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Apprenticeships are vital for our future workforce

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This month, the Government announced a radical shake up in the funding of apprenticeships, which puts employers firmly in the driving seat.

The Government is currently consulting on funding reforms, which will give employers the freedom and power to shape this vital training to meet the needs of the apprentices and businesses.

Realising the importance of involving businesses in the major training decisions surrounding apprenticeships is a huge step in the right direction, and as Vince Cable remarked, employers are the people best placed to judge what training is worth investing in.

Britain’s apprentices are one of the country’s most valuable resources, and the National Audit Office found that every £1 spent on apprenticeships generates approximately £18 for the economy.

It is great to see that the Government is bringing clarity to the funding of apprenticeships, and it’s important that it is clearly thought through and not overly-complicated with administration that deters young people and businesses. 

Higher Apprenticeships, for instance, are still relatively new, so the less complex they are for businesses, the more employers will want a stake in them and their development, which will ultimately contribute to their success.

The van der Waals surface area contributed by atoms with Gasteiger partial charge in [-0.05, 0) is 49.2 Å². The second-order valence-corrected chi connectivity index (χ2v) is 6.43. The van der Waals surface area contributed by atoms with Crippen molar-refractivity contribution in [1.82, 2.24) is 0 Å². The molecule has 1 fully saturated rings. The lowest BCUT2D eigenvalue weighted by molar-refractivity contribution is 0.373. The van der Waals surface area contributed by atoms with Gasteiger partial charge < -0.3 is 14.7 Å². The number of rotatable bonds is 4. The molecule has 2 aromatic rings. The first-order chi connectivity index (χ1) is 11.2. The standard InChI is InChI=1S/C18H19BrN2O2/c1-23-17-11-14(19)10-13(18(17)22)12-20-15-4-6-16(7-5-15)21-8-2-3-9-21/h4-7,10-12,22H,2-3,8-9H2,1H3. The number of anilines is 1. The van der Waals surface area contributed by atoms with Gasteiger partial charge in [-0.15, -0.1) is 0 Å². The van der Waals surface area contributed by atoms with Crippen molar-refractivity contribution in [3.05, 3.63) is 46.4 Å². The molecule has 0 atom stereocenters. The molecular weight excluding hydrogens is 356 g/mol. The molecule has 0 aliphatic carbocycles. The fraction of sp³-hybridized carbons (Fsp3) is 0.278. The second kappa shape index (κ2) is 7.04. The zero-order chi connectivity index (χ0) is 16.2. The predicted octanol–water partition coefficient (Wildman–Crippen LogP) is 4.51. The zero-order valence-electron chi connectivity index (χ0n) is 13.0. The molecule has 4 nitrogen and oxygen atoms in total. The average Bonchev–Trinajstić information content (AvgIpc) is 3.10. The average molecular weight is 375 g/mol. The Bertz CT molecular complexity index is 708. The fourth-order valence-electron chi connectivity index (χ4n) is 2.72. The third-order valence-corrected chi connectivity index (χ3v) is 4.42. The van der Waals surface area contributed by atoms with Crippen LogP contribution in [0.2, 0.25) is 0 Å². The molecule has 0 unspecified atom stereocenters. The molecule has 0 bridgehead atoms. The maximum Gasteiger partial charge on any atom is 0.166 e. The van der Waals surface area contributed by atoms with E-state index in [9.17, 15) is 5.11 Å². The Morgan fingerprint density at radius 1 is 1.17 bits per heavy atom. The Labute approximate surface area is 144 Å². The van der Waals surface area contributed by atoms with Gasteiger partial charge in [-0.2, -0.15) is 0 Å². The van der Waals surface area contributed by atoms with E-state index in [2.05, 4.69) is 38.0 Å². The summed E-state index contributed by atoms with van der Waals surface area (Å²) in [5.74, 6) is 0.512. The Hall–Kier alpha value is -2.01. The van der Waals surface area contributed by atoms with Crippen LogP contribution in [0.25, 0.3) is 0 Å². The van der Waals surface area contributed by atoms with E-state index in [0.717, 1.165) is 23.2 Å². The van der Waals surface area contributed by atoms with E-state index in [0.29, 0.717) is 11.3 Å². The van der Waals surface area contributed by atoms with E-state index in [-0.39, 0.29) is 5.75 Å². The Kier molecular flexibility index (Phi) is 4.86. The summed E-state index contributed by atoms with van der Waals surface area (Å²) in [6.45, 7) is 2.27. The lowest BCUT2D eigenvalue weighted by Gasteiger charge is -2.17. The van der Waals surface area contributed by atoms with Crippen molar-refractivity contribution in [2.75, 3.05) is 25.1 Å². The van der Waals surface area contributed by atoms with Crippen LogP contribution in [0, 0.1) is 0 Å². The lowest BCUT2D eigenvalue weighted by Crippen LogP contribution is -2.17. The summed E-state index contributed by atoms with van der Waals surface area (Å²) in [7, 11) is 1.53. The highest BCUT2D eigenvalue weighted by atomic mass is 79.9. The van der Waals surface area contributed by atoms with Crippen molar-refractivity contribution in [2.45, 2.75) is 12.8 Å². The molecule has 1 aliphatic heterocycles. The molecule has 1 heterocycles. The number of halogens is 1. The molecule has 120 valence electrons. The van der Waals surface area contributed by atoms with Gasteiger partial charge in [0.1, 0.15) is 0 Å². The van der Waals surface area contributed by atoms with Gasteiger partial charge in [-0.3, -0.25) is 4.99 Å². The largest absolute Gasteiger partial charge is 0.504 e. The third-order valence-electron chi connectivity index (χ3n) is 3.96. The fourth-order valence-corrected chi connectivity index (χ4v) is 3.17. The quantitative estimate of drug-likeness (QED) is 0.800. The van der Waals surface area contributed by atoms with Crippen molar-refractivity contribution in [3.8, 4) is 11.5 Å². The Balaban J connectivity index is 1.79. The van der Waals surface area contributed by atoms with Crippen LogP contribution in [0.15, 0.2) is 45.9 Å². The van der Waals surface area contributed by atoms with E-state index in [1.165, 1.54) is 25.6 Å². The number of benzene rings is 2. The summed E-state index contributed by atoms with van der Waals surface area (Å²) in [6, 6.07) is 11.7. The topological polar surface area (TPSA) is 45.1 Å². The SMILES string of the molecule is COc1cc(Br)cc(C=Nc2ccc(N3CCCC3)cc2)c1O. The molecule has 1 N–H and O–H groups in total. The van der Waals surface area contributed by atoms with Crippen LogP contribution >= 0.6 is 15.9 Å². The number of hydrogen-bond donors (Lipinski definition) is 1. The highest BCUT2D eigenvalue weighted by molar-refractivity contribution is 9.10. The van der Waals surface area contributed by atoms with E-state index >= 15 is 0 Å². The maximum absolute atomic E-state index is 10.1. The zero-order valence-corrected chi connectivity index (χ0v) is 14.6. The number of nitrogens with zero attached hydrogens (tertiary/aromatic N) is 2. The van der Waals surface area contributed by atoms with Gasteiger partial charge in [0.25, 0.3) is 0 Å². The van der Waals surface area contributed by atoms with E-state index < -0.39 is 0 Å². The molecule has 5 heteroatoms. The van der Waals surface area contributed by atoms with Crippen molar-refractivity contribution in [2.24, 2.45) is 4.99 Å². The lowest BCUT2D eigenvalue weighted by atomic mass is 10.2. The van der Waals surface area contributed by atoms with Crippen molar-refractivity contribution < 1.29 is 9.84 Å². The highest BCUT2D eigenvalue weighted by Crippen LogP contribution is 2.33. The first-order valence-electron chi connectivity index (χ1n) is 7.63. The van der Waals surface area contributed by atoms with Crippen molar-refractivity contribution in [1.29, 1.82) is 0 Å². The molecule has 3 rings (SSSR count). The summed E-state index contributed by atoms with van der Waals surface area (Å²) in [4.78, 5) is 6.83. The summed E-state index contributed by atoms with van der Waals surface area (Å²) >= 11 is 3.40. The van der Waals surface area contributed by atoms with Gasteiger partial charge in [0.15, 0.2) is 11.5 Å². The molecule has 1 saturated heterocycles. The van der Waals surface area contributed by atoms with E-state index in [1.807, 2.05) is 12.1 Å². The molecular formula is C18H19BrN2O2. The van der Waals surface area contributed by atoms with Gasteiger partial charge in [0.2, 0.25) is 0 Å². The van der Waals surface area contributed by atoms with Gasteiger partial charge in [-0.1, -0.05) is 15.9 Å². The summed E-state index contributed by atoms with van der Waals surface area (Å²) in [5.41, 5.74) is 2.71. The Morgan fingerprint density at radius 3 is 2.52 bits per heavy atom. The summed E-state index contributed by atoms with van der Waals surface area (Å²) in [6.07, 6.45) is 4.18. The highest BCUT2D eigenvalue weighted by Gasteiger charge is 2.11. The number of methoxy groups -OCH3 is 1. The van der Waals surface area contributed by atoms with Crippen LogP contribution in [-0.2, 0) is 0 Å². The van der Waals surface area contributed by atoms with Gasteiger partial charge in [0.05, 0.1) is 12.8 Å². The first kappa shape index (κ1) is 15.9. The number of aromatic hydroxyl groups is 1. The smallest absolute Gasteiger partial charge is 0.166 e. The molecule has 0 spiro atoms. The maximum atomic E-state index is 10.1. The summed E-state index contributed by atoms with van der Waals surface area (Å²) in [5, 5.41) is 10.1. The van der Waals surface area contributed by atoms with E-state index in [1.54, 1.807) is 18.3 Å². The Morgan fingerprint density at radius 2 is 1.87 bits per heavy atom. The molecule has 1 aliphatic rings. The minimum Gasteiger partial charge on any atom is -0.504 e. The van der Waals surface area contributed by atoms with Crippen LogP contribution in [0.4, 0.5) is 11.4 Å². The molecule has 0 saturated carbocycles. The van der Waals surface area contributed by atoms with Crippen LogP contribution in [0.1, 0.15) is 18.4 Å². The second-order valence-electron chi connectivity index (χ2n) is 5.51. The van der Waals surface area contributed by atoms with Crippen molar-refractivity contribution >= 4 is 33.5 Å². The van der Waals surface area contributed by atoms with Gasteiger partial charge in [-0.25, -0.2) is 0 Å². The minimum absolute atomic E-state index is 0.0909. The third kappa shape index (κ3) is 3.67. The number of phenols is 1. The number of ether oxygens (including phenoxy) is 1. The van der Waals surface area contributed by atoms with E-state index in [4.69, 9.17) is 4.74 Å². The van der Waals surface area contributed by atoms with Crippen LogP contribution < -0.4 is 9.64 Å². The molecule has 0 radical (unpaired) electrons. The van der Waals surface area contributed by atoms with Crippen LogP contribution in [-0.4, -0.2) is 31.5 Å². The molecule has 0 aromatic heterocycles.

We have almost a million 16-24 year-olds out of work and as a nation, we have a duty to make sure that we are doing all we can to successfully equip our future workforce, and apprenticeships represent a golden opportunity for young people to win their dream job. Only 15 per cent of UK employers offer apprenticeships, and I hope that by involving businesses directly in their quality assurance, it will drive the number of apprentices across the UK.  

Apprenticeships have a vital role to play in the education and preparation of our future workforce, the growth and innovation of our businesses, and ultimately, the economic growth of our country.

I am glad to see that apprenticeships are at the forefront of the Government’s agenda; education providers know what they are doing and will have a role to play in these reforms, and what is most important putting the interests of the learners and the employers first.

Alice Barnard is the chief executive of the Peter Jones Foundation.

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